For the first time since 2004-05, LeBron James will not be in the playoffs. Things will be different.
For the first time since 2004-05, LeBron James will not be part of the NBA playoff conversation.
His Lakers missed the postseason after posting a 37-45 record in his first year with the team and now some new discussions will open up.
With James not playing in the postseason, new stars have a chance to make it to the NBA Finals.
So how does the conversation change with him being left out?
3 reasons the NBA playoffs will be different without LeBron James
1. Other players in the East will get some much-deserved recognition
We’ve already seen this throughout the season as Giannis Antetokounmpo has emerged as an MVP favorite after leading the Bucks (60-22) to the best record in the NBA. But with James out of the playoffs, the conversation should now be about the stars in the Eastern Conference.
And there are absolutely stars. We already mentioned Antetokounmpo, but Joel Embiid with the 76ers — as long as he’s healthy — will be front and center in the national spotlight and not overshadowed by James. Jimmy Butler will make waves in the playoffs, as well, for Philadelphia, but then other lesser-known players like Aaron Gordon and Nikola Vucevic of the Magic will get some looks, and Raptors forward Pascal Siakam will show everyone just how good he has become.
Then players whose names you know will get a little more airtime, like Andre Drummond with the Pistons, D’Angelo Russell and Spencer Dinwiddie with the Nets and Myles Turner and Domantas Sabonis with the Pacers.
2. There’s intrigue in the East
Watching greatness is a wonderful thing. No one complained about seeing Magic Johnson and Larry Bird face each other year after year. Watching Michael Jordan get to six of eight finals in the ’90s was also great, but in all honesty, it’s nice to see something new.
James went to eight straight NBA Finals with the Heat and Cavaliers. This will be the first time since 2010 we won’t be seeing LBJ play for a championship.
In some ways, that’s sad, while in others, it’s exciting. We could see Antetokounmpo go up against the Warriors for a seven-game series, or Brad Stevens and the Celtics facing off with Steve Kerr and the Warriors.
Kawhi Leonard helped the Spurs win a championship over James and could very well lead the Raptors to the finals. Butler may be the catalyst to get the 76ers over the top.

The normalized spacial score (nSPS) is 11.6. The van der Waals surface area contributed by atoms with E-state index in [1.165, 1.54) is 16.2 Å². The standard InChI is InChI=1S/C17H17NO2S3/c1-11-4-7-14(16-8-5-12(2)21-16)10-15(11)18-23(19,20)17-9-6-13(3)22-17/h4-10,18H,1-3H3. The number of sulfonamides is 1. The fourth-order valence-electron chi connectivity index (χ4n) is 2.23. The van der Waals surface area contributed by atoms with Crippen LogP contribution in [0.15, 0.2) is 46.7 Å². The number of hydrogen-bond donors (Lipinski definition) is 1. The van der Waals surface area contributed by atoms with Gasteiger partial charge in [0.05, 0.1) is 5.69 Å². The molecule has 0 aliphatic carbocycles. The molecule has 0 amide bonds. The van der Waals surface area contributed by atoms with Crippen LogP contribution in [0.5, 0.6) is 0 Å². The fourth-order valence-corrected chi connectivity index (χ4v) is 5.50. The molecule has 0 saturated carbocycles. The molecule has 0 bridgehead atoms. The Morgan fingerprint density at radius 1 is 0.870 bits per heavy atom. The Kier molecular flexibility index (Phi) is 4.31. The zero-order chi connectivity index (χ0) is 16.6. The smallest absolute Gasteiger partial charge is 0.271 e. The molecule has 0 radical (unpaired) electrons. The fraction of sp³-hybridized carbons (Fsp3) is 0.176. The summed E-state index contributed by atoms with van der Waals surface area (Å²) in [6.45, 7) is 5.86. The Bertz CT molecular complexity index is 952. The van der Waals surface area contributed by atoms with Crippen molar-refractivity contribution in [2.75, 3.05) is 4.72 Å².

Even the Pacers seem just scrappy enough to fight their way to the final series despite losing their best player, Victor Oladipo. It will be incredibly tough, but Nate McMillan has kept his team playing well, so it wouldn’t be absolutely crazy to see them advance.
Sure, none of these teams has James, but everyone likes to see something new. We are guaranteed to get that out of the East this year.
3. We actually get to talk about basketball
Drama follows James. There is no way around it. Is that his fault? Well, to an extent yes, but, that’s just what happens in the current NBA landscape.
Think about all of the storylines surrounding the Lakers this year. How many can you name that were centered around basketball?
It’s not many. But you absolutely remember the Anthony Davis trade fiasco, Magic Johnson stepping down as president and rumors James didn’t want Luke Walton to be his coach. As much as that might be intriguing to get you through an 82-game regular season, it’s barely about basketball.
Now that the playoffs have rolled around we can talk about Mike Budenholzer changing the Bucks’ game to make them one of the best shooting teams in the league, we can discuss how the Warriors’ weakness may be DeMarcus Cousins’ pick-and-roll defense, we can find out how a Russell Westbrook-Paul George combination works without Carmelo Anthony attached to it in the playoffs and we can see how Denver’s home-court advantage in the Mile High City will affect the postseason as a whole.
And that’s just the surface stuff. This postseason can and should be about basketball — that is a great thing.